Olhos de Agua Travel Guide
Olhos de Agua is located at the southern end of Portugal and is where people once thought the world came to an end. If you are going to visit the Olhos de Agua area, here are some helpful travel guide tips to help make your stay an enjoyable one.
Taste the Local Delicacies
Eating out is a pleasurable and inexpensive experience. Portuguese food is fresh and wholesome. There are many regional specialties that are derived from local traditions and ingredients. For example, some of the dishes to try out:
- Caldo Verde: potato soup with sausage and shredded cabbage
- Sardinha Assada: sardines grilled over charcoal
- Caldeirada de Peixe: fish, shellfish, potatoes, tomatoes and onions stewed together
- Bacalhau: salted cod steak with onions, potatoes, and parsley
- Frango no Churrasco Piri-Piri: grilled chicken in a hot spicy sauce
Try the Wines
By far the most popular drink in Portugal is wine. Perhaps the most famous Portuguese wine is Port. The Portuguese prefer the white port rather than the tawny sweet red port as an aperitif. The Portuguese were not satisfied with the three normal shades (white, ruby, and tawny) of Port, so they added a fourth shade called ”Verde”. Verde describes the immaturity of the wine and not its color.
Portugal has a reputation for producing excellent grapes along with good local wines, particularly those from Lagoa and Lagos. Among the Portuguese wines you should try are:
- Vinho Branco – White Wine
- Vinho da Casa – House wine
- Vinho Claret – Light red wine
- Vinho Doce – which is served as a grape juice during the first two days while it ferments. After two or three days, the sugars turn into alcohol and the Doce becomes wine.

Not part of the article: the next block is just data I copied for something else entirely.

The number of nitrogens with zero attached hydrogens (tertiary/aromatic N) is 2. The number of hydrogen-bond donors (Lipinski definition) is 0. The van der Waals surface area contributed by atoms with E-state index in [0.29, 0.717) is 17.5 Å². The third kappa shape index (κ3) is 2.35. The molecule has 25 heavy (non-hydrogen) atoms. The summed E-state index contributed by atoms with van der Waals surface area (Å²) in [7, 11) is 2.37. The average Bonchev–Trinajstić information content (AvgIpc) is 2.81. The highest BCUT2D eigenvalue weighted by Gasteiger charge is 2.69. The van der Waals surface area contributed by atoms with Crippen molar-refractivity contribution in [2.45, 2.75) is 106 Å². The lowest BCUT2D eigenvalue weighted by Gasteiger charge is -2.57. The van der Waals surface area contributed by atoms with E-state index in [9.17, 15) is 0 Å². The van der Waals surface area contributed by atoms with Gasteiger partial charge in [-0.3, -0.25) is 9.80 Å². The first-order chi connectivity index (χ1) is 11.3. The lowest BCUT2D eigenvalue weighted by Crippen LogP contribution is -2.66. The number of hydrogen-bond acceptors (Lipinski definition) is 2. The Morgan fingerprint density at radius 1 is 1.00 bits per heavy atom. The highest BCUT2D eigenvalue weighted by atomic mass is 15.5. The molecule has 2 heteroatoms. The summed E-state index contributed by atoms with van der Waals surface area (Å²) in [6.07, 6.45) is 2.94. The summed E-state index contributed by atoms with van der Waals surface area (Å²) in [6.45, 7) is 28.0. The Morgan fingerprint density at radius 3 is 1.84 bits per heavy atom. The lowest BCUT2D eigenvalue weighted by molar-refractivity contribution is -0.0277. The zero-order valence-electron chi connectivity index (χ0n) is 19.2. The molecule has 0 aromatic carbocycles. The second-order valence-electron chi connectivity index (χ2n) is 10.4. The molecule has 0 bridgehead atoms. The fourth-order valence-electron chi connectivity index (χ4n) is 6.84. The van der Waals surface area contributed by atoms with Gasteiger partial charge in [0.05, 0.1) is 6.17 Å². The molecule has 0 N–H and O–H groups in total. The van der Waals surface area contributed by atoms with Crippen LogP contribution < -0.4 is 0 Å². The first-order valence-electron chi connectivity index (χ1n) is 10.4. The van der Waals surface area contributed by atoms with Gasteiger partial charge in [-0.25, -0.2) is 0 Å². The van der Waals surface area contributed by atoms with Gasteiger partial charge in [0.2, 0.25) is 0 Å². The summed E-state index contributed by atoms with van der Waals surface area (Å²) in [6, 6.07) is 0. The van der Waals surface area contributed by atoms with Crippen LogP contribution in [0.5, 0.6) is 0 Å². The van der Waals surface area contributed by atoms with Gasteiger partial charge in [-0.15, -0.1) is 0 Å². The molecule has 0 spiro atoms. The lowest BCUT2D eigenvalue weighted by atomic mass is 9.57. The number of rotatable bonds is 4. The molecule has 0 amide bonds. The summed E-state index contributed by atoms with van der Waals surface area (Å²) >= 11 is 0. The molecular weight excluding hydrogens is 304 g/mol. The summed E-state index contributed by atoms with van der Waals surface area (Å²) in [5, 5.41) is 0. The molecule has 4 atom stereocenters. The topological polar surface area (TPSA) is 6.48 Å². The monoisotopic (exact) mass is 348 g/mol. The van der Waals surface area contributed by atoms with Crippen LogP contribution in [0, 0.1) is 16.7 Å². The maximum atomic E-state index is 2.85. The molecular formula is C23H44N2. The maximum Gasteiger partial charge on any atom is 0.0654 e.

- Vinho Spumante – Sparkling wine
- Vinho do Porto – Port wine
- Vinho da Região – Local wine
- Vinho Seco – Dry wine
- Vinho Verde – green immature semi-sparkling acidic wine.
Take a Drive along the Coast
After enjoying a good meal with wine, you should take a relaxing drive along the coast. While driving along the coast, you can stop and enjoy one of the many secluded beaches along the coastline. Complimenting the natural beauty of the beaches are the spectacular rock formations that divide the beaches and create the quaint private secret paradises. Many of the beaches are bordered by beautiful sand cliffs, which merge with pine trees, creating a feast of nature that is unmatched anywhere else.
Cape St. Vincent towers 300 feet above pounding surf. In ancient times, the area was known as the “End of the World” because everything beyond this rocky monument was the unknown. Cape Vincent was also home to “Henry the Navigator” for 40 years. The fortress that Henry lived in and founded his famous school of navigation where Christopher Columbus learned his navigational skills still stands above the cliffs.
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